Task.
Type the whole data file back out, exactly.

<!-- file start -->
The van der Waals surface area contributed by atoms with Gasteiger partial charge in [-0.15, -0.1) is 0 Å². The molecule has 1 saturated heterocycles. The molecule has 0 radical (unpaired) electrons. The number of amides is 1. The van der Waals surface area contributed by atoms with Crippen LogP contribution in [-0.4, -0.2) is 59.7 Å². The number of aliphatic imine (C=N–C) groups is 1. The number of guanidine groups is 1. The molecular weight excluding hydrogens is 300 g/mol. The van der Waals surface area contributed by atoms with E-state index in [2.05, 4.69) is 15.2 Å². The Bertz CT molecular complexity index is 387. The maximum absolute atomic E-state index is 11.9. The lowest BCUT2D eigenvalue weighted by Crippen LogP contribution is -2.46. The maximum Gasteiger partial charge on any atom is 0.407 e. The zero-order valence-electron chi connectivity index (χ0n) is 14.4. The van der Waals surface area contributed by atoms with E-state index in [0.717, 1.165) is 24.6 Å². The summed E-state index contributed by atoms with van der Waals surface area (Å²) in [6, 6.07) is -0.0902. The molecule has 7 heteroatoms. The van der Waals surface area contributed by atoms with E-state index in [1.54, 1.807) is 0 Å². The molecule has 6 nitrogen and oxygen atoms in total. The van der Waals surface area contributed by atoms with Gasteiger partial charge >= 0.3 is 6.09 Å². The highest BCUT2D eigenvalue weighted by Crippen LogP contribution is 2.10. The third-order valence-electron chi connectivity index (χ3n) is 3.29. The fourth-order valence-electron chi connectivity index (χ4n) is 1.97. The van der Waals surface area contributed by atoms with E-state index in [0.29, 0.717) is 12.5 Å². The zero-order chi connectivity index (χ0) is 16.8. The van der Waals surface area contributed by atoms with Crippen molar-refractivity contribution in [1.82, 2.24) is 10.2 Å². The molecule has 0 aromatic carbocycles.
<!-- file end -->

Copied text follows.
The van der Waals surface area contributed by atoms with Gasteiger partial charge in [-0.15, -0.1) is 0 Å². The molecule has 1 saturated heterocycles. The molecule has 0 radical (unpaired) electrons. The number of amides is 1. The van der Waals surface area contributed by atoms with Crippen LogP contribution in [-0.4, -0.2) is 59.7 Å². The number of aliphatic imine (C=N–C) groups is 1. The number of guanidine groups is 1. The molecular weight excluding hydrogens is 300 g/mol. The van der Waals surface area contributed by atoms with E-state index in [2.05, 4.69) is 15.2 Å². The Bertz CT molecular complexity index is 387. The maximum absolute atomic E-state index is 11.9. The lowest BCUT2D eigenvalue weighted by Crippen LogP contribution is -2.46. The maximum Gasteiger partial charge on any atom is 0.407 e. The zero-order valence-electron chi connectivity index (χ0n) is 14.4. The van der Waals surface area contributed by atoms with E-state index in [0.717, 1.165) is 24.6 Å². The summed E-state index contributed by atoms with van der Waals surface area (Å²) in [6, 6.07) is -0.0902. The molecule has 7 heteroatoms. The van der Waals surface area contributed by atoms with E-state index in [1.54, 1.807) is 0 Å². The molecule has 6 nitrogen and oxygen atoms in total. The van der Waals surface area contributed by atoms with Gasteiger partial charge >= 0.3 is 6.09 Å². The highest BCUT2D eigenvalue weighted by Crippen LogP contribution is 2.10. The third-order valence-electron chi connectivity index (χ3n) is 3.29. The fourth-order valence-electron chi connectivity index (χ4n) is 1.97. The van der Waals surface area contributed by atoms with E-state index in [0.29, 0.717) is 12.5 Å². The zero-order chi connectivity index (χ0) is 16.8. The van der Waals surface area contributed by atoms with Crippen molar-refractivity contribution in [1.82, 2.24) is 10.2 Å². The molecule has 0 aromatic carbocycles.